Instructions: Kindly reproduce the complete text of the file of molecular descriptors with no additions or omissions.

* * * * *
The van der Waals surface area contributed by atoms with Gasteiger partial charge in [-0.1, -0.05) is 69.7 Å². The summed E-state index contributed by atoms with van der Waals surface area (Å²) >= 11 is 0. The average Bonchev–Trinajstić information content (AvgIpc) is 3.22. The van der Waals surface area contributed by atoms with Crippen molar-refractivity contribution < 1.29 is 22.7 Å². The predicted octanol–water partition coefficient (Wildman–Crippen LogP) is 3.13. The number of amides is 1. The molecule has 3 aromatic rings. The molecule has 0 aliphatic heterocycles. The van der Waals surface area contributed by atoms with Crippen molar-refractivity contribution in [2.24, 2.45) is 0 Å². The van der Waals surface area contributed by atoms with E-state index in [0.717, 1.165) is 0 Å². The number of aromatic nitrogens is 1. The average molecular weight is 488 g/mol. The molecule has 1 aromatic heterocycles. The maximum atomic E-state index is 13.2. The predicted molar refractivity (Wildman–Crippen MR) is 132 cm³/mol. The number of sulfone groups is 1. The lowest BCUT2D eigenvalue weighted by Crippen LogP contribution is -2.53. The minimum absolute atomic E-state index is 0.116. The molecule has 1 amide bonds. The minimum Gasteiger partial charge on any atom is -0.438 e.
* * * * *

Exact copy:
The van der Waals surface area contributed by atoms with Gasteiger partial charge in [-0.1, -0.05) is 69.7 Å². The summed E-state index contributed by atoms with van der Waals surface area (Å²) >= 11 is 0. The average Bonchev–Trinajstić information content (AvgIpc) is 3.22. The van der Waals surface area contributed by atoms with Crippen molar-refractivity contribution < 1.29 is 22.7 Å². The predicted octanol–water partition coefficient (Wildman–Crippen LogP) is 3.13. The number of amides is 1. The molecule has 3 aromatic rings. The molecule has 0 aliphatic heterocycles. The van der Waals surface area contributed by atoms with Crippen molar-refractivity contribution in [2.24, 2.45) is 0 Å². The van der Waals surface area contributed by atoms with E-state index in [0.717, 1.165) is 0 Å². The number of aromatic nitrogens is 1. The average molecular weight is 488 g/mol. The molecule has 1 aromatic heterocycles. The maximum atomic E-state index is 13.2. The predicted molar refractivity (Wildman–Crippen MR) is 132 cm³/mol. The number of sulfone groups is 1. The lowest BCUT2D eigenvalue weighted by Crippen LogP contribution is -2.53. The minimum absolute atomic E-state index is 0.116. The molecule has 1 amide bonds. The minimum Gasteiger partial charge on any atom is -0.438 e.